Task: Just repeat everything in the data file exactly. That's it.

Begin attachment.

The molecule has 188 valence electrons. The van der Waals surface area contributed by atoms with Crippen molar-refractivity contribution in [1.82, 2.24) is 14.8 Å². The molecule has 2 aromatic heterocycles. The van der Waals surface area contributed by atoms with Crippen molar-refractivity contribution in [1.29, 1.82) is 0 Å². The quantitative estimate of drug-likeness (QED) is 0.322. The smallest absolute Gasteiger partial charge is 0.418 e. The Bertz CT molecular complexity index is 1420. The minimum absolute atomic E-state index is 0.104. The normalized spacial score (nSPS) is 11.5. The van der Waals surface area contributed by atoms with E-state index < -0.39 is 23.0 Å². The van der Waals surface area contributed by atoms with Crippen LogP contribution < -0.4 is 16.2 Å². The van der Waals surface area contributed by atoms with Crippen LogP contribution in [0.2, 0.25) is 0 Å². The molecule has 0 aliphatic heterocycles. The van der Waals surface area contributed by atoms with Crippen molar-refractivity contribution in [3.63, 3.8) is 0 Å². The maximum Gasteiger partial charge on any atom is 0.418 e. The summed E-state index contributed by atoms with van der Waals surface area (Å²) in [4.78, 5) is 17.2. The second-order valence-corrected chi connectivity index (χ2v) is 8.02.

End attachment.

The molecule has 188 valence electrons. The van der Waals surface area contributed by atoms with Crippen molar-refractivity contribution in [1.82, 2.24) is 14.8 Å². The molecule has 2 aromatic heterocycles. The van der Waals surface area contributed by atoms with Crippen molar-refractivity contribution in [1.29, 1.82) is 0 Å². The quantitative estimate of drug-likeness (QED) is 0.322. The smallest absolute Gasteiger partial charge is 0.418 e. The Bertz CT molecular complexity index is 1420. The minimum absolute atomic E-state index is 0.104. The normalized spacial score (nSPS) is 11.5. The van der Waals surface area contributed by atoms with E-state index < -0.39 is 23.0 Å². The van der Waals surface area contributed by atoms with Crippen LogP contribution < -0.4 is 16.2 Å². The van der Waals surface area contributed by atoms with Crippen LogP contribution in [0.2, 0.25) is 0 Å². The molecule has 0 aliphatic heterocycles. The van der Waals surface area contributed by atoms with Crippen molar-refractivity contribution in [3.63, 3.8) is 0 Å². The maximum Gasteiger partial charge on any atom is 0.418 e. The summed E-state index contributed by atoms with van der Waals surface area (Å²) in [4.78, 5) is 17.2. The second-order valence-corrected chi connectivity index (χ2v) is 8.02.